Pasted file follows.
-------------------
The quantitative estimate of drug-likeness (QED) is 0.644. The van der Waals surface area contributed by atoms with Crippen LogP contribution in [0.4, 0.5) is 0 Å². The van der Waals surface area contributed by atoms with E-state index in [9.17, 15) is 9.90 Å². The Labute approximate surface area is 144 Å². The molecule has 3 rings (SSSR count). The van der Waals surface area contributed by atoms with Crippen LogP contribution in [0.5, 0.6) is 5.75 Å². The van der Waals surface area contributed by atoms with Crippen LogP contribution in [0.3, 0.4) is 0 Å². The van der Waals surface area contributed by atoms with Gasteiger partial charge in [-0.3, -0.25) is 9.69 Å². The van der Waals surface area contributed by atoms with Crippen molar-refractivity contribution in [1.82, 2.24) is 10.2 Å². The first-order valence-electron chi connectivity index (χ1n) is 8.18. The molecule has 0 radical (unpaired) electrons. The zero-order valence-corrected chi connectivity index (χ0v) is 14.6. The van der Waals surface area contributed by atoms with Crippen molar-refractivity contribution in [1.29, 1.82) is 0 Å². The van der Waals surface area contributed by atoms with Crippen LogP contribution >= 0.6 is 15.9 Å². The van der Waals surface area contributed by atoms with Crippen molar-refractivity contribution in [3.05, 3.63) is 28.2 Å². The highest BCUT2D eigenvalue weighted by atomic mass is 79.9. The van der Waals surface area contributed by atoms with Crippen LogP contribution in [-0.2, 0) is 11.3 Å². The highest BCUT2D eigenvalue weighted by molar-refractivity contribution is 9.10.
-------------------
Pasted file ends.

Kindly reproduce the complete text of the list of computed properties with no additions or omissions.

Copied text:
The quantitative estimate of drug-likeness (QED) is 0.644. The van der Waals surface area contributed by atoms with Crippen LogP contribution in [0.4, 0.5) is 0 Å². The van der Waals surface area contributed by atoms with E-state index in [9.17, 15) is 9.90 Å². The Labute approximate surface area is 144 Å². The molecule has 3 rings (SSSR count). The van der Waals surface area contributed by atoms with Crippen LogP contribution in [0.5, 0.6) is 5.75 Å². The van der Waals surface area contributed by atoms with Crippen LogP contribution in [0.3, 0.4) is 0 Å². The van der Waals surface area contributed by atoms with Gasteiger partial charge in [-0.3, -0.25) is 9.69 Å². The van der Waals surface area contributed by atoms with Crippen molar-refractivity contribution in [1.82, 2.24) is 10.2 Å². The first-order valence-electron chi connectivity index (χ1n) is 8.18. The molecule has 0 radical (unpaired) electrons. The zero-order valence-corrected chi connectivity index (χ0v) is 14.6. The van der Waals surface area contributed by atoms with Crippen molar-refractivity contribution in [1.29, 1.82) is 0 Å². The van der Waals surface area contributed by atoms with Crippen LogP contribution >= 0.6 is 15.9 Å². The van der Waals surface area contributed by atoms with Crippen molar-refractivity contribution in [3.05, 3.63) is 28.2 Å². The highest BCUT2D eigenvalue weighted by atomic mass is 79.9. The van der Waals surface area contributed by atoms with Crippen LogP contribution in [-0.2, 0) is 11.3 Å². The highest BCUT2D eigenvalue weighted by molar-refractivity contribution is 9.10.